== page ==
His foreign Policy is shambles. Both our erstwhile friends and enemies now hate us, and openly mock us. His open hand of friendship held out to Iran, NK Venezuela etc hasn't resulted in the smallest diplomatic victory.

Supporting Obama's policies has resulted in the election of a Republican in Mass. Continue to support his efforts Ron, but don't act confused when the Democrats are thrown out of office in November.

Increasing the size of government and the tax burden on the common man is not going to help our economy. Our government is much more of a daily problem to us as individuals than any bank, or insurance company.

Democrats need to get off his ship. Even if you support him and his policies, he is a lost cause. The ending has been written, the only question is how much damage is he going to do to his own party before he slips into oblivion?

This hurts to say, but I told you so.

Tim Coulter;-)

Big Al said...


Your wife doesn't happen to have the first name of Ann, does she? Sorry, I just couldn't resist that one. ;-)

Anyways . . . I ask this question in all seriousness: What during GW Bush's 2 terms in office did he accomplish that was positive?

Bush came into office with an advantage few presidents have enjoyed -- a $230 billion surplus. But due to a $1.35 trillion tax cut in 2001, a $1.5 trillion tax cut in 2003, and a massive defense buildup through the Iraq and Afghanistan wars, Bush quickly blew through that surplus. After the financial crisis in the fall of 2008 and the ensuing bailouts while Bush was still in office, the budget deficit ballooned to over $1 trillion because his supply-side tax policies slashed revenues while failing to deliver strong economic performance.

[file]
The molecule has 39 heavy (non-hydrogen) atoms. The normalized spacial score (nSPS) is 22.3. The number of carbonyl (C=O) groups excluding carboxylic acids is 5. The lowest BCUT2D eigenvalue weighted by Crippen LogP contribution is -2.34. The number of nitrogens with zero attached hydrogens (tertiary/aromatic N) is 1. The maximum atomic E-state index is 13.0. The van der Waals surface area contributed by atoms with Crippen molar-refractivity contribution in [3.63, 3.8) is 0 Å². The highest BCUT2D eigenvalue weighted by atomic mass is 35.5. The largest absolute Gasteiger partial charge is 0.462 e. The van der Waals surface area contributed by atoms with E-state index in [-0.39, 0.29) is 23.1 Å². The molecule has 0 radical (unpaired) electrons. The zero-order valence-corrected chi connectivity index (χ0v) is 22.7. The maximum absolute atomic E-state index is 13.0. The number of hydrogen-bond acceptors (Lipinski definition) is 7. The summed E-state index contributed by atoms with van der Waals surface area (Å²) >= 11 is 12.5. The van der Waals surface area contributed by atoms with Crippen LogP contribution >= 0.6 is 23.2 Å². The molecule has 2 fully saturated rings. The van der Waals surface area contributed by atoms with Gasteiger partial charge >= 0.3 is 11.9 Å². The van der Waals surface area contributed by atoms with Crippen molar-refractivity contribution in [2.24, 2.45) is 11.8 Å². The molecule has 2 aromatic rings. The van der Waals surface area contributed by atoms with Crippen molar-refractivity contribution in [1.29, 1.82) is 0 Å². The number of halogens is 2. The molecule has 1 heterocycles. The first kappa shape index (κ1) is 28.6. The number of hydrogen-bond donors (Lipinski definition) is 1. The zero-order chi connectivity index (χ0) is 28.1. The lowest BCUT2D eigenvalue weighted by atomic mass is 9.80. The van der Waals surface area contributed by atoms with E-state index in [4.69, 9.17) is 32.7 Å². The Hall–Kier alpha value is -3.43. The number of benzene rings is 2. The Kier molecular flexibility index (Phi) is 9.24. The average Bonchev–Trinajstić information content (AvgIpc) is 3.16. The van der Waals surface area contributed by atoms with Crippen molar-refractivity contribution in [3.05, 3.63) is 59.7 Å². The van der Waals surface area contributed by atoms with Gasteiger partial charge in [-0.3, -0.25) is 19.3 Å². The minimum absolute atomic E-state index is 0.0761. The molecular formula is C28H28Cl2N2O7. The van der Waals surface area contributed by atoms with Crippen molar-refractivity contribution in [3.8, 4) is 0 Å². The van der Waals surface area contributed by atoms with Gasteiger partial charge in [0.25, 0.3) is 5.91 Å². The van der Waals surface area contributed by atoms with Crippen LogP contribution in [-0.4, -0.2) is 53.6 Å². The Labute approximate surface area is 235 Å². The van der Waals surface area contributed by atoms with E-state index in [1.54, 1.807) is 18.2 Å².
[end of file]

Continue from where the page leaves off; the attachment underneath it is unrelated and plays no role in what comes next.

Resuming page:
Besides the incredible deficit Bush created, he also started two conflicts (he called them wars): one in Iraq and one in Afghanistan. Bush did not establish success measures or even how to end these conflicts. He started them and then walked away when his 2nd term was up.

I'll grant that Obama hasn't necessarily won the checkered flag with what he's done in his first year, but at least he kept the race car on course instead of running it off the track into spectacular crashes like his immediate predecessor.